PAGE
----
©2017 JD Watrous, M Henglin, B Claggett, S Cheng, M Jain, Brigham and Women’s Hospital and UCSD, all rights reserved.

citation: TBA

# Data manipulation
library(magrittr)
library(purrr)
library(dplyr)
library(tidyr)

# Plotting
library(ggplot2)

# Shape-based clustering
library(dtwclust)

We create some sample data here. While we will be using real data (loaded in the background) for the rest of this documentation, the data generated below provides an example of the structure of our data.

plate <-
  1:10

well <-
  1:10

metaboliteID <-
  runif(10, 100, 900)

while (length(unique(metaboliteID)) != length(metaboliteID)) {
  metaboliteID <-
    runif(10, 100, 900)
}

dat <-
  expand.grid(plate, well, metaboliteID) %>%
  setNames(c('plate', 'well', 'metaboliteID'))


dat %<>%
  mutate(plateWellID = paste0(plate, '_', well),
         value = runif(n(), 1000, 1000000)) %>%
  tbl_df()

dat
## # A tibble: 1,000 × 5
##    plate  well metaboliteID plateWellID      value
##    <int> <int>        <dbl>       <chr>      <dbl>
## 1      1     1      460.749         1_1   5725.919
## 2      2     1      460.749         2_1   7731.122
## 3      3     1      460.749         3_1 634977.748
## 4      4     1      460.749         4_1 889502.918
## 5      5     1      460.749         5_1  66150.159
## 6      6     1      460.749         6_1  18650.618
## 7      7     1      460.749         7_1 561326.297
## 8      8     1      460.749         8_1 562686.695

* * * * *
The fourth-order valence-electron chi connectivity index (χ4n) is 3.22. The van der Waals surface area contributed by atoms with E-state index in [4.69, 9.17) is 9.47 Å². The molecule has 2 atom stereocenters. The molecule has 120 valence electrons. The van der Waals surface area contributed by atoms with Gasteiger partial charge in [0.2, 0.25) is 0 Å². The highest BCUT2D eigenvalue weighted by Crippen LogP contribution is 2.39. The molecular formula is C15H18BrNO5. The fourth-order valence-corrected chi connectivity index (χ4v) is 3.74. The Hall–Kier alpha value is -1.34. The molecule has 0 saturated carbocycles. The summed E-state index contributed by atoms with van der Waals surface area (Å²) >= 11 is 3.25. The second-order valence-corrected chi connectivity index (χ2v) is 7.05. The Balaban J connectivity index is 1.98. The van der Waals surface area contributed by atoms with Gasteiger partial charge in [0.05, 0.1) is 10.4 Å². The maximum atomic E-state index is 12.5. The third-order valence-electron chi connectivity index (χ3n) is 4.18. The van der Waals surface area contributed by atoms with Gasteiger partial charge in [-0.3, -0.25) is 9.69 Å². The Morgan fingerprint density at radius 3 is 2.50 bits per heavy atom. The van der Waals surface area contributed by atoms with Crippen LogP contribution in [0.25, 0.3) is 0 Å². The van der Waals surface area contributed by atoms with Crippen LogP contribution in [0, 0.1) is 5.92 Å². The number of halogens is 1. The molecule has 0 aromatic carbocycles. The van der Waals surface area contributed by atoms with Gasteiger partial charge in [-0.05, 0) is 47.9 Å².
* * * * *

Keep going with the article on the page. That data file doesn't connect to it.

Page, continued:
## 9      9     1      460.749         9_1 852415.995
## 10    10     1      460.749        10_1 931310.006
## # ... with 990 more rows

For our sample data, the columns are:

Once again, this is data generated only to give an idea of what our data looks like. It is not used beyond this point.

We measure samples on 96-well plates. For a given plate, wells are run one at a time, before moving onto the next plate. If a metabolite is unmeasured across an entire plate, we label that plate as misaligned. We then aggregate those results to calculate the mean misalignment score for a metabolite across the entire dataset.

misalign <- 
  dat %>%
  group_by(metaboliteID, plate) %>% 
  summarise(misaligned = all(is.na(value))) %>% 
  ungroup() %>% 
  group_by(metaboliteID) %>%
  mutate(misaligned = mean(misaligned)) %>%
  ungroup()


dat %<>% left_join(misalign, by = c('metaboliteID', 'plate'))

Here we show two plots, one a smaller subset of the other to show greater detail. Text has been removed to mask data identifiers. Here we can evaluate misalignment by plotting the measured values versus the chronological order by which individual samples were run (the plateWellID is structured to be plotted in chronological order in this case.) We can look for signs of excess or unusual signal variation over chronological time.

Note; an expected warning will appear to signify that points with NA, representing a metabolite that was not measured in a particular sample, are being omitted from the plot.

metabsToPlot <-
  dat %>%
  distinct(metaboliteID) %>%
  sample_n(100)

blankThm <-
  theme(
    text = element_blank(),
    strip.background = element_blank(),
    axis.ticks = element_blank()
  )

dat %>%
  ggplot() +
  geom_point(aes(x = plateWellID, y = value, colour = misaligned)) +
  facet_wrap( ~ metaboliteID, scales = 'free_y') +
  scale_color_gradient(low = 'blue', high = 'red') +
  blankThm
## Warning: Removed 359384 rows containing missing values (geom_point).